It’s easy to talk about business and entrepreneurship — how it’s done, tips in running a successful business, top business prospects for the year, business ideas with huge potentials, and just among the myriad of topics that could be discussed by just about anyone.
We read articles on the top business prospects of 2012. Change the year to 2011 or 2013, or some other period for that matter, and we have a list of top 10 business opportunities in the Philippines, highly recommended businesses for OFWs or for home-based moms. Top list of sure hit business ideas in the Philippines. The list could go on.
But why would you believe such a list? Why would you believe blogs, websites, magazines, newsletters, speakers and what-have-you discussing business and making money in general.
“Believe none of what you hear and half of what you see.” This quote, attributed to Benjamin Franklin, beautifully summarizes our own skepticism from the moment we began to tackle non-legal aspects of business and entrepreneurship.
We recently encountered a concise statement of this healthy skepticism from one of the country’s top Chief Executive Officers (CEO), Manuel V. Pangilinan who is commonly referred to as “MVP”. He said:
I mean, let’s not name names — you have a management guru coming to town, and you’re being encouraged to attend.
And then you know, you sort of ask yourself, why should I see this guy? If Warren Buffet or Lee Ka-shing were speaking, I’d go. I’d even pay. I don’t think they need the money but I’d go. But you see these management gurus and ask, “How come you’re not rich? You’re not as rich as Warren Buffett. If you’re as rich as he is, then I’ll go see you.” (December 2011 issue of Esquire Magazine)
In other words, if I’m (or if others are) more successful that you are, why should I listen to you? Following the logic of MVP’s statements, we could ask these questions:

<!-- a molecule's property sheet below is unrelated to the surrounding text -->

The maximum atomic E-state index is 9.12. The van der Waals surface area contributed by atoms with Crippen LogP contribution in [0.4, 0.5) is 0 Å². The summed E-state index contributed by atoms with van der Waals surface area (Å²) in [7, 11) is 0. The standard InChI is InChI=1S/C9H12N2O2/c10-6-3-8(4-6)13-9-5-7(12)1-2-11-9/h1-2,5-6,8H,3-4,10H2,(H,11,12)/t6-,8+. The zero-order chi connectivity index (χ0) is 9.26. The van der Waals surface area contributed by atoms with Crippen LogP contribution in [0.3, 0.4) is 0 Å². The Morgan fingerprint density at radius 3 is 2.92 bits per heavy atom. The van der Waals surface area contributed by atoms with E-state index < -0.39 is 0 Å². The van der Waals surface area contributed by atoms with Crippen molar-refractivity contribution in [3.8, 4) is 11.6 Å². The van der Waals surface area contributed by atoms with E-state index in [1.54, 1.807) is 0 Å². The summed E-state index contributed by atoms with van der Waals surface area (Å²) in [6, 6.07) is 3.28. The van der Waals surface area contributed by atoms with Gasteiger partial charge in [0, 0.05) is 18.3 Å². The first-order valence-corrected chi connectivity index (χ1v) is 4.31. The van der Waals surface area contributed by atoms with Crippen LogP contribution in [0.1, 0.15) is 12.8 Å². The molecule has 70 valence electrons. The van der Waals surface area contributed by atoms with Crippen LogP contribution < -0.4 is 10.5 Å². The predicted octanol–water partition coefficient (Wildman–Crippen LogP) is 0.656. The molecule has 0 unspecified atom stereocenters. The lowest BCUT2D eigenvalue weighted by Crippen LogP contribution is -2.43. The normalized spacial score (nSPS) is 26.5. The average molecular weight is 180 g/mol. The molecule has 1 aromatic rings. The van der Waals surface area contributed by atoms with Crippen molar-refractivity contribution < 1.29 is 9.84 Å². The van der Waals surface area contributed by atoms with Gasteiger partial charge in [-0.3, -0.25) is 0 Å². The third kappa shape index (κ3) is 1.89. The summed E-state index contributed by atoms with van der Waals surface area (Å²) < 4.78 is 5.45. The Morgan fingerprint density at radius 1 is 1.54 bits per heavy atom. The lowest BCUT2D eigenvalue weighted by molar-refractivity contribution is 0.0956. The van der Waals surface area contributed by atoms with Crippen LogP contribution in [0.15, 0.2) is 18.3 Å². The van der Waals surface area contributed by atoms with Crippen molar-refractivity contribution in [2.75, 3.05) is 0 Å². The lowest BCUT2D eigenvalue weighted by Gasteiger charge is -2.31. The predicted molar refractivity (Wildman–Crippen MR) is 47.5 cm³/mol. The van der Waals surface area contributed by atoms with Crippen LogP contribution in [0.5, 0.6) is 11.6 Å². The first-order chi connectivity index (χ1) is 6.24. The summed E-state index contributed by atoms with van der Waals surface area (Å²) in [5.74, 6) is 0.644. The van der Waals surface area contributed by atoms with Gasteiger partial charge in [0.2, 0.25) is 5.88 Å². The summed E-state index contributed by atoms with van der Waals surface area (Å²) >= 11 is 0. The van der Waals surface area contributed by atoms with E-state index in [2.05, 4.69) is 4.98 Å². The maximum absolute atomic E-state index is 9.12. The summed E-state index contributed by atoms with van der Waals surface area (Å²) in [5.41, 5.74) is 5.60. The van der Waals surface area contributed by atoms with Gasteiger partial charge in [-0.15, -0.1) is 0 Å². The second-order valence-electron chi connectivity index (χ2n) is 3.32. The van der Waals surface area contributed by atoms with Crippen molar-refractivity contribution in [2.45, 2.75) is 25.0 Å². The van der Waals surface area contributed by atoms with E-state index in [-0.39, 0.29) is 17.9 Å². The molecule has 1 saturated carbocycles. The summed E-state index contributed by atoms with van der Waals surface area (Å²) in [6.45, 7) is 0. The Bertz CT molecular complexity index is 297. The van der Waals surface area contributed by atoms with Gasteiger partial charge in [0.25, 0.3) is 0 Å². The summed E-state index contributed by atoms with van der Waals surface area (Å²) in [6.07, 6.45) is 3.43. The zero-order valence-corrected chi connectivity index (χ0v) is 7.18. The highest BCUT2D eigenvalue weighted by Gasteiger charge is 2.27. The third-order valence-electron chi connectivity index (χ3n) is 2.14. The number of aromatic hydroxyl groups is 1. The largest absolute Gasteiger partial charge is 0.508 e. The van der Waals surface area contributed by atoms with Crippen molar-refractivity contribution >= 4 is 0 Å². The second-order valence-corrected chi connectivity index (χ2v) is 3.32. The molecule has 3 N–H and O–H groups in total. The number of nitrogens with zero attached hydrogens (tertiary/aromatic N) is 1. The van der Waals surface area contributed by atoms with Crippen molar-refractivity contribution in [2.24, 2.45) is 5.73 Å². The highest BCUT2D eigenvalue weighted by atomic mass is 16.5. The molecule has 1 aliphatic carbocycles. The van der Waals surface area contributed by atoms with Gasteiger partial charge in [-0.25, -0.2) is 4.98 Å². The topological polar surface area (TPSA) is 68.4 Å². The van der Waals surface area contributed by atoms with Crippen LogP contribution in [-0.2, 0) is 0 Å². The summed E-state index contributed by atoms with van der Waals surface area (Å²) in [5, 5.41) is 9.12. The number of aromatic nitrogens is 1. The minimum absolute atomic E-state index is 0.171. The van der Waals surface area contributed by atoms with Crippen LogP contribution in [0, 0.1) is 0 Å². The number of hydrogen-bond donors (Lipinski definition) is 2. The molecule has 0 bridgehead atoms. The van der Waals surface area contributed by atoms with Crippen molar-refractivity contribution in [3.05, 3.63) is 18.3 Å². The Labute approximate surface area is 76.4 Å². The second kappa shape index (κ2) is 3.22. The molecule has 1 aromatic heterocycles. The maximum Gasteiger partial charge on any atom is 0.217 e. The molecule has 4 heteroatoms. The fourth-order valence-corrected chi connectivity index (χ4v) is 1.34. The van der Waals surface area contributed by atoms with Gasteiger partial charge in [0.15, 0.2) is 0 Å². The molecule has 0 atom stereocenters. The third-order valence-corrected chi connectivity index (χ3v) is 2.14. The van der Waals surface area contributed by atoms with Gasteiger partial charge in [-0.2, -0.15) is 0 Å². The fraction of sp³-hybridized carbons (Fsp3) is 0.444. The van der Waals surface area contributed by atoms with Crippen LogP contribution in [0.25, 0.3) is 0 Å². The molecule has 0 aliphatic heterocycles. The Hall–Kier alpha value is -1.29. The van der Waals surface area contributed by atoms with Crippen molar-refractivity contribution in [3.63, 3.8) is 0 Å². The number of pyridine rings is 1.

- If the speaker holds himself/herself out as an expert in business, a leadership or business guru, would you believe him/her knowing that he/she is not running a business that is No. 1 or No. 2 in its category?
- If the author creates a list of the best business opportunities, why not exploit the business himself/herself? There must be a reason why he/she is not putting his money and effort on those supposedly top business picks.
- If the author or resource person is currently running a successful business, would he/she truthfully spill out the key ingredients of his/her success and risk being copied or “attacked” by the competitors? As Sun Tzu said in the Art of War, know your enemy and you’ll win half of your battles.
We’ve been told to question anything and everyone, including ourselves.
It doesn’t mean, however, that we totally disregard a business article or a piece of business advice. We read an article or listen to business advice, and we evaluate its basic assumptions and conclusions. The business article is a reference point for further investigation and study, just like what Wikipedia is and should be – it’s not a definitive and expert source of information, but it could be the starting point of further research.
If a new Pinoy Entrepreneur does not read between the lines or does not see the chaff from the grain, then more study/experience is needed. The opposite is true. We previously noted that “an entrepreneur doesn’t have to be told about business ideas or opportunities. Entrepreneurs recognize a potential business venture even if the opportunity is not staring them in the face. Successful entrepreneurs see what is not obvious. This ability sets entrepreneurs apart from the rest of the pack.”